144. Memorandum of Conversation1


  • The Secretary
  • Under Secretary Sisco
  • Ambassador Schaufele
  • Ambassador Mulcahy
  • Jerry Bremer, Notetaker


  • Angola

The Secretary: The Soviet note says nothing.2 Tell me about your trip.

Mulcahy: Well briefly, it was a good idea I went.

The Secretary: I read your cables.3

Mulcahy: It was very useful. Kaunda didn’t come to Kinshasa because there was a helicopter crash. At least that was the ostensible reason. Actually the real reason was that Amin was there.

The Secretary: Was he irrational?

Mulcahy: No, he was quite soft and gentle and chummy. I saw Roberto for about two hours.4 I didn’t write up my own cables, the Embassy did. We were able to have serious and formal talk. The unanimous answer from each President was they all felt our position was right. We should help more, we should not put in US forces and we should continue our aid.

The Secretary: But can we prevail?

Mulcahy: Without another big input, no.

The Secretary: The President has approved an additional [less than 1 line not declassified]

Sisco: That’s good.

Mulcahy: We have a hang-up with the CIA which still says that the [dollar amount not declassified] has not been approved by OMB.

[Page 362]

Sisco: It was in that package he approved because he approved [dollar amount not declassified]

The Secretary: Will it be successful?

Mulcahy: If we don’t act fast with Roberto, it won’t be.

Sisco: We’ve got to move right away.

The Secretary: Well let’s see to it that this place pushes, too. Are you acting now Bill?

Schaufele: Yes, I’m in place.

The Secretary: Let’s get the [dollar amount not declassified] flowing.

Mulcahy: We still have no good answer for the 122 millimeter rockets. Roberto said they used two to three hundred one afternoon and pushed his people back. In Vietnam we had 155 millimeter cannons or air strikes.

Sisco: You should meet with the working group tomorrow and go over the details.

The Secretary: I want an aggressive, strong, affirmative action from your bureau. Your predecessors kept the facts from me for three months. If we had moved in March, we would have stifled it.

Sisco: The intelligence reports this morning say that there are a few more planes available.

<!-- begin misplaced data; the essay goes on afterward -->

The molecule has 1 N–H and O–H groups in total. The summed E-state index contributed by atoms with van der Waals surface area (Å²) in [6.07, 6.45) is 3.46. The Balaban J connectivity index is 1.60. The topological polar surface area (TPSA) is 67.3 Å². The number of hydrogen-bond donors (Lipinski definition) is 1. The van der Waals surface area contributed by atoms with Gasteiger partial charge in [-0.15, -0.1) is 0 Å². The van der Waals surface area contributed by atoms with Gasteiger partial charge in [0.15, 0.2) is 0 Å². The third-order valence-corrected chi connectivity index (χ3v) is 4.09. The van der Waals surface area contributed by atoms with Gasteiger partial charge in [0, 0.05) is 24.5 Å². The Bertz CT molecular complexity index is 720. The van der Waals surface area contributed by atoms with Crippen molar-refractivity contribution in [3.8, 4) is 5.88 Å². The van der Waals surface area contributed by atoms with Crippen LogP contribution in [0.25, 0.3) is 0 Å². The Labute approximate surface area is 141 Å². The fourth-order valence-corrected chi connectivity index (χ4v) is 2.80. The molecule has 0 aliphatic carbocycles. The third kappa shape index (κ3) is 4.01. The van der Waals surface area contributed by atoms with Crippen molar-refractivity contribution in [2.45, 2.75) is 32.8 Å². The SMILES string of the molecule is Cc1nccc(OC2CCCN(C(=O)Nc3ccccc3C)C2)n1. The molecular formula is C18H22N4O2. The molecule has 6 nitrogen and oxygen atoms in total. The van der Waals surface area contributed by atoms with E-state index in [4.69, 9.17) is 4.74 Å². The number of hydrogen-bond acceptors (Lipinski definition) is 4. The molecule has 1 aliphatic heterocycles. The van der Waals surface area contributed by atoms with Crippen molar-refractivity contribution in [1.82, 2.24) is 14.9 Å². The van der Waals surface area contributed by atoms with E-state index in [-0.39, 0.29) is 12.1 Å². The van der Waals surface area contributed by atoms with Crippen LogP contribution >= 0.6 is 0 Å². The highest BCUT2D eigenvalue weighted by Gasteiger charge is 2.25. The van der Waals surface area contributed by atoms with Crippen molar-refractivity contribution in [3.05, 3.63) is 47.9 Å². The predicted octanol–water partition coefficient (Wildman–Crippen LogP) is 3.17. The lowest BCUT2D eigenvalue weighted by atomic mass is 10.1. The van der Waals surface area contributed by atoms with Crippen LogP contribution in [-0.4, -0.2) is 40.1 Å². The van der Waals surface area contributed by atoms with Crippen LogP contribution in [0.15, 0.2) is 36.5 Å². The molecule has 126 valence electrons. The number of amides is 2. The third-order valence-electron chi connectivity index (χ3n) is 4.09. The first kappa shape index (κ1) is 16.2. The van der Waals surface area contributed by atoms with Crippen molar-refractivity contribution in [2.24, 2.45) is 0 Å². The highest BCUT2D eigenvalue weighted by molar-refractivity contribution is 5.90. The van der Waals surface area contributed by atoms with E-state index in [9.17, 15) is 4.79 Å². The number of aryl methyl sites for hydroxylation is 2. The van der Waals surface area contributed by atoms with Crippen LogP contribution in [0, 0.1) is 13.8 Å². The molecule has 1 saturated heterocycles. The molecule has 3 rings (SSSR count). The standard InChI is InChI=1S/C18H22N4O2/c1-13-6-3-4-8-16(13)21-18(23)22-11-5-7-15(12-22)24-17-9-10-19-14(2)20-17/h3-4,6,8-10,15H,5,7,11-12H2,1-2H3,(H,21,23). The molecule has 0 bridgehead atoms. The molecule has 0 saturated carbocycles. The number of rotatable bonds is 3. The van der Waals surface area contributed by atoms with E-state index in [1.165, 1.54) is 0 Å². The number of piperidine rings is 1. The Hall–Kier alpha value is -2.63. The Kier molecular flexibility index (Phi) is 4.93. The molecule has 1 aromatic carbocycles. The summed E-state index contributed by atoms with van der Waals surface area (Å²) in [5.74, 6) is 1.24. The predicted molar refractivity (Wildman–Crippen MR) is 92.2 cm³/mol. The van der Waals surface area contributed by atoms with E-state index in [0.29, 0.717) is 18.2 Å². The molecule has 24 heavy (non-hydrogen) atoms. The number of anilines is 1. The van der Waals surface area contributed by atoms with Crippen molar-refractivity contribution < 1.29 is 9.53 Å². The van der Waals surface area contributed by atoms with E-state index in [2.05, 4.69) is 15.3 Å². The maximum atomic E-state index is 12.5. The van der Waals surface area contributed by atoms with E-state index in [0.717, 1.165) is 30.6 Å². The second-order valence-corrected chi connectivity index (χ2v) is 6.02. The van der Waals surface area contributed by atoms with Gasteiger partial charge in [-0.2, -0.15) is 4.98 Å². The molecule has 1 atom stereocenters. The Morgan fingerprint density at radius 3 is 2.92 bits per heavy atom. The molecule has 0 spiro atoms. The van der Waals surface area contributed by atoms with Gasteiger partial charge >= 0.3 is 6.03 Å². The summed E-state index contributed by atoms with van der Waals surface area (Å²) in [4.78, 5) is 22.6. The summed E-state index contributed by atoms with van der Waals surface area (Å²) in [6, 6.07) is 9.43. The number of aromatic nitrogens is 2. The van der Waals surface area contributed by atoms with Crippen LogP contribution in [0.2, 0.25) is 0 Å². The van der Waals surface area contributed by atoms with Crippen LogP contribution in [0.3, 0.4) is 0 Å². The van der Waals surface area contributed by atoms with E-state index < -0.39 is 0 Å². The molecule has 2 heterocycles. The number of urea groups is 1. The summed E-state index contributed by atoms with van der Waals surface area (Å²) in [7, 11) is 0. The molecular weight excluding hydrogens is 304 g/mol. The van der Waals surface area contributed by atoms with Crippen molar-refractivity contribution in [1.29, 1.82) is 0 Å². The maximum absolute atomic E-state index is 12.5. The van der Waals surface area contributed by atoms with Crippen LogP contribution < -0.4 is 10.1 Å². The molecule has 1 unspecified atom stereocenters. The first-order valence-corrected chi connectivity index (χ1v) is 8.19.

The Secretary: The other side knows what we are up against.

Mulcahy: The Soviets and the MPLA want to knock Roberto out of it now.

The Secretary: They’re pushing north are they?

Mulcahy: Yes, and if they bring in the MIGs they can do it. He hasn’t made much progress in the north.

The Secretary: How does he impress you?

Mulcahy: He’s serious and sober. I think he’s intelligent and devoted to his cause. But he has no depth of leadership. His No. 2 is impressive and tough, however.

The Secretary: Does he think he has any hope?

Mulcahy: [4 lines not declassified]

The Secretary: [less than 1 line not declassified]

Mulcahy: [3 lines not declassified]

The Secretary: [less than 1 line not declassified]

Mulcahy: Well, the boat only made 10 knots and it could not be moved without having our people on board and since it could be caught by the MPLA, the American guys would have been captured. So we thought it was best not to send it. But small things like that are getting to him.

[Page 363]

The Secretary: There is no substitute for winning. All the characters here are busy second guessing.

Mulcahy: That one was killed by the CIA, not the working group. It was not considered safe.

The Secretary: There are not many operations Colby would consider safe.

Mulcahy: Few other things like that. [1½ lines not declassified]

The Secretary: Why?

Mulcahy: I don’t remember the reason CIA called that one off. I think they told him the time was not right. It never got to the working group.

There were several other things that came up that I need your views on. Bongo wants to have us try to ship things through Gabon to Angola.

The Secretary: It’s a good idea to involve more Africans. Don’t you think?

Schaufele: Yes.

Mulcahy: What about weapons for Bongo himself?

The Secretary: Can’t we sell them? We can put it in our program.

Mulcahy: It takes a presidential determination to sell them any and there’s only $43 million for all of Africa to give or to sell on credit. He’d have to knock someone else off. Mali has already been taken off in principle.

Sisco: We should be responsive.

The Secretary: I think it’s a good idea to ship something through it. We can go to Congress on that.